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A pretty unbiased Ditch the Dirt Book Review. A while ago I ordered the new book from titled Ditch The Dirt, written by Rob Laing, CEO of Farm.One which is also based here in New York. I’d heard about what they’re doing a while back through some friends in the venture community. Since then I have been following their progress and development as a company. So I was pretty excited to learn that we’d be getting a book on indoor farming from someone who’s had so much success in urban agriculture. My initial thoughts were that this book would help facilitate growing food at home, and it’s description on Amazon, pretty much states just that.

“Growing plants hydroponically―in water instead of soil―is easier thank you think. Ditch the Dirt will teach you the basics of hydroponic growing at home, including how to set up and take care of your garden, information on the most interesting edible plants, and delicious ways to use your harvest in your next meal.”

So I ordered it on Amazon and got to reading, and I have to say the book’s a short read. Literally went through it in an afternoon and I wouldn’t say I read quickly. The book is aesthetically pretty and a nice addition to any bookshelf, but that’s not why we ordered it. The book has a ton of valuable information on the types of plants you can grow in hydroponic environments at home, their needs, etc…

It is not however a book about hydroponics, or how to set up systems to grow your food at home. For that we are now reading –DIY Hydroponic Gardens which thus far has been immensely more valuable in terms of building the damn things. But I digress.

Ditch the Dirt starts with a quick overview of hydroponics. What it is, a bit of history on it and shows a few simple diagrams of the different systems like ebb and flow. The section on building your own hydroponic system is 2 pages long. So if you’re looking to learn how to do hydro at home. This is not the book for you.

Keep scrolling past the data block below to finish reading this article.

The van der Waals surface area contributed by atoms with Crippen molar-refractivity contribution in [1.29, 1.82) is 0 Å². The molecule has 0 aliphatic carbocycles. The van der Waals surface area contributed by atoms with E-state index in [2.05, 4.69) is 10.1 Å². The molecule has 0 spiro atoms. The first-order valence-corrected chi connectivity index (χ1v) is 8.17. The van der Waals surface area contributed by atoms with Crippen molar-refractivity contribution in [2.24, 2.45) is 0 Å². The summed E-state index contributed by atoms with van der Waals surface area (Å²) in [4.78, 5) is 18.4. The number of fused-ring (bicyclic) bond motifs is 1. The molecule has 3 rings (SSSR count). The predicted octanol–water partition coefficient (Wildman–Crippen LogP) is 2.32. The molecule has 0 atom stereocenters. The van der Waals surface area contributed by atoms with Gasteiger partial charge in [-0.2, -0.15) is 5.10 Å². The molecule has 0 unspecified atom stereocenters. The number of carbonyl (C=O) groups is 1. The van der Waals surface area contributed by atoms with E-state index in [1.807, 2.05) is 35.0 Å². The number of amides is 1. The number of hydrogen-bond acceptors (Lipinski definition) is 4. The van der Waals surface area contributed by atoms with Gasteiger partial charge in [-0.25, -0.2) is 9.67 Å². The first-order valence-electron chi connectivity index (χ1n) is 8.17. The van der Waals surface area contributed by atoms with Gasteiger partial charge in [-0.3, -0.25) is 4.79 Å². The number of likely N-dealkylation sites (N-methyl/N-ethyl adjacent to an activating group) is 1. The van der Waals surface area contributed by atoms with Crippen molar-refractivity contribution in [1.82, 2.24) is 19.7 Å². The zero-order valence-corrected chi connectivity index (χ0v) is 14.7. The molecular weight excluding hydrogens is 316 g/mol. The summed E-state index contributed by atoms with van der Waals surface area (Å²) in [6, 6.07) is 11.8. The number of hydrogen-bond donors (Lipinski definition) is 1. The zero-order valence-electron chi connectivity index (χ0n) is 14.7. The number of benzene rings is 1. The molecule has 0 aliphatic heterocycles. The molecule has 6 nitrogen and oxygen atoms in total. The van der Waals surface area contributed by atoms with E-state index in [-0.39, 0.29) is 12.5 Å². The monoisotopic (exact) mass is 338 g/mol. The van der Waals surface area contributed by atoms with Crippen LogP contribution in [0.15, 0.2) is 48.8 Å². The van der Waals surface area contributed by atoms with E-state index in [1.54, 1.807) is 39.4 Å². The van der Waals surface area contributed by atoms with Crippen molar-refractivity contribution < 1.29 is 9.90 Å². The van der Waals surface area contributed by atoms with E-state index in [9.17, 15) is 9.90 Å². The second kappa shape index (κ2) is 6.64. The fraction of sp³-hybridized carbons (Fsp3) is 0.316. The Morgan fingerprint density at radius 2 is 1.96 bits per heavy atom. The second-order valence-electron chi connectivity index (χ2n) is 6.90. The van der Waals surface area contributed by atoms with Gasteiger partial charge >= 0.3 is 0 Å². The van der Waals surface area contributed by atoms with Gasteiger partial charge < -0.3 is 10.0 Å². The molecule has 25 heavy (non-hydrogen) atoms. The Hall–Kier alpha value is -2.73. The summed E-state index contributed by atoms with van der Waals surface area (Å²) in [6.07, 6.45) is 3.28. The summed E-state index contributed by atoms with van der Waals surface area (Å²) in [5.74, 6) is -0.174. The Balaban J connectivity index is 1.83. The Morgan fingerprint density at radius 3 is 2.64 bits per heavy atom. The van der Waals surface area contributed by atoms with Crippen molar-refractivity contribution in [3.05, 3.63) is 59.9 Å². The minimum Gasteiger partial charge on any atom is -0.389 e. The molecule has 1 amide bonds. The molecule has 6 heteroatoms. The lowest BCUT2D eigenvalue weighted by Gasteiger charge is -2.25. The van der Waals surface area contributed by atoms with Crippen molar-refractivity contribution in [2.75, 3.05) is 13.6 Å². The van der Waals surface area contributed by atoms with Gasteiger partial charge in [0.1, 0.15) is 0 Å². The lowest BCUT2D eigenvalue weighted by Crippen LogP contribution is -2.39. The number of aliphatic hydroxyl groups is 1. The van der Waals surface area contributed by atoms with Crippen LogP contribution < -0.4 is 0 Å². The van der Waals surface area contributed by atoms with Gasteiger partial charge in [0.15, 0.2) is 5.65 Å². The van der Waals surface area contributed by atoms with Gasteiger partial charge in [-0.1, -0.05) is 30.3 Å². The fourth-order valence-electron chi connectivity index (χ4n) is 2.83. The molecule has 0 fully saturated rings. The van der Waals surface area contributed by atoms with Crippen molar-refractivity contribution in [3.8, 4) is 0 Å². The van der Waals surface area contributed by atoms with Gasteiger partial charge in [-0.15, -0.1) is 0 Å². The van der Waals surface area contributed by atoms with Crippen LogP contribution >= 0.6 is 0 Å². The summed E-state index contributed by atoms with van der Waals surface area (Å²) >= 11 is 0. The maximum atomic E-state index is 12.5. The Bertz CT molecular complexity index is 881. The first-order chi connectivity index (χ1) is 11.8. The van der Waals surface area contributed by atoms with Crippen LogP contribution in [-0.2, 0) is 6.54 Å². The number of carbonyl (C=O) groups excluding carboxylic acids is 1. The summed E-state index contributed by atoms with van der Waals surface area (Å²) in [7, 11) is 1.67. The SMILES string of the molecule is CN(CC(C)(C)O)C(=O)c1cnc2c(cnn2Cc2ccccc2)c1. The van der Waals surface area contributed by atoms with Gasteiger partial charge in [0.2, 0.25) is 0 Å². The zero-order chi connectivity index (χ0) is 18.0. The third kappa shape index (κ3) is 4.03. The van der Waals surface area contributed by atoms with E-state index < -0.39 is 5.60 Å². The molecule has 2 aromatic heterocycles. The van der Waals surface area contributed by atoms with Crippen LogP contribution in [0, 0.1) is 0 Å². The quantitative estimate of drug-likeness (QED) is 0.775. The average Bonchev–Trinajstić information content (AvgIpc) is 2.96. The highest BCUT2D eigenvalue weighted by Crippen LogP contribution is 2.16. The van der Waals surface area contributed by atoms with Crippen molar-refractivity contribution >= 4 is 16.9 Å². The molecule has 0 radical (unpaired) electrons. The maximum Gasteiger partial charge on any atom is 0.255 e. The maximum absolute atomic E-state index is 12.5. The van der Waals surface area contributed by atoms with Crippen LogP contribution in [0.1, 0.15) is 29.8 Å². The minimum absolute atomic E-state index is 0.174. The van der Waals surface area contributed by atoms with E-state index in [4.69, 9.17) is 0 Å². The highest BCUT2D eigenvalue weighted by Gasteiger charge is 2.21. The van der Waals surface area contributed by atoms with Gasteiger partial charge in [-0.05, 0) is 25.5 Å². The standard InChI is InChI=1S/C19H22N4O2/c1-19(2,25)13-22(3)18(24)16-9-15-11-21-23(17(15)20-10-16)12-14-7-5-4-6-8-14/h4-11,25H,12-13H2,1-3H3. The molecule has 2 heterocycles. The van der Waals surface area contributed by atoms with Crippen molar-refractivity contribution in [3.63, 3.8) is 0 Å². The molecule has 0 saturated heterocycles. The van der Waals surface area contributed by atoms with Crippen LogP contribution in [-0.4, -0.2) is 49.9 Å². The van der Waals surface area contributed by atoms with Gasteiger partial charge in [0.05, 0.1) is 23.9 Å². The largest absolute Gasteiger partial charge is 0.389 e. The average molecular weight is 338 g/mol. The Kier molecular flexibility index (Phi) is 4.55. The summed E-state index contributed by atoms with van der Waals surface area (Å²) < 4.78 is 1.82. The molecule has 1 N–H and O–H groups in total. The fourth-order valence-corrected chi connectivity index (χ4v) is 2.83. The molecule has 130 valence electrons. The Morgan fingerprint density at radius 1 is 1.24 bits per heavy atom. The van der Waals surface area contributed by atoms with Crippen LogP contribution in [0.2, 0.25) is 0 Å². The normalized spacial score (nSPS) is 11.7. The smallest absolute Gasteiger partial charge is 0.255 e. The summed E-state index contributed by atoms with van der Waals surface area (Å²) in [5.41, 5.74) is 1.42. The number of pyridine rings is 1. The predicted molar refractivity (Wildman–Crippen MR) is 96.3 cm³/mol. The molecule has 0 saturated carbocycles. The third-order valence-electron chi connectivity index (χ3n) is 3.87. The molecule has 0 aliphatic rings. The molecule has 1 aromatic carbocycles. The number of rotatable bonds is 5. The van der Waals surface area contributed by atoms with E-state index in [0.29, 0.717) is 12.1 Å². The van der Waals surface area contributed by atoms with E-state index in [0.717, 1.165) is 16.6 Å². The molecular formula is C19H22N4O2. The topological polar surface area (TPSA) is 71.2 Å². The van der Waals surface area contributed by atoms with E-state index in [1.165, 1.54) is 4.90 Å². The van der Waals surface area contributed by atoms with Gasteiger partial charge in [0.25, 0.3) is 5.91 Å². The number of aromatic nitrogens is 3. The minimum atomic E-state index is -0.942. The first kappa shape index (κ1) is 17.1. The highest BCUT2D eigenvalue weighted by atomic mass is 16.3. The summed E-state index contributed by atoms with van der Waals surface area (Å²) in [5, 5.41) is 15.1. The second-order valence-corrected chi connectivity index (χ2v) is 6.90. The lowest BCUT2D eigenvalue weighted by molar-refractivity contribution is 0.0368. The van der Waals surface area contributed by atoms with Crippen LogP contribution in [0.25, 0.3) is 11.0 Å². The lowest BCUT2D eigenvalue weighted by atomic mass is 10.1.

However, if you’re looking for an intro to growing hydro at home, it’s a good “oh that’s interesting” book. If you’re any kind of serious about growing at home, you’ll want to move on to something more advanced almost immediately afterwards. So while the book may not be a comprehensive guide to hydroponics, it does shine nonetheless.

Ditch the Dirt with your own DIY grow shelf.

At about 60 pages in you get to the real heart of the book, and this is where it really it excels. Ditch the Dirt is in the massive collection of what to the daily diet are unique and uncommon greens; that you can grow hydroponically, which if you think about it makes sense considering the authors main gig. An indoor farm in Manhattan growing rare herbs and greens, year-roun

The book is fundamentally an instruction manual on how to grow a literal ton of rarer greens in hydro – and the list is impressive and presented in a very aesthetically pleasing manner. The paper is good, the photos excellent, and the paper is glossed and pretty. More importantly you get the plant’s origin, what it looks like, seed to sprout time, seed to first harvest time, and some culinary information on what to pair it with. Which is in all actuality pretty great.

Recommendation: Ok. So do we recommend it? Depends what you want it for? If it’s to learn how to hydro at home. The answer is a hard no. If you are however looking for into on how to expand your hydro collection; are looking to find greens to grow in your hydroponic setup at home, or basement, or a shipping container  then totally get it.

The other book I’m reading seems a lot more promising in terms of actual instructions on how to build Hydropoinc systems at home, and I’ll be working on putting one together in July so stay tuned and sign up to our newsletter. If any of these books interest you, just follow the links as each purchase helps us out a bit.

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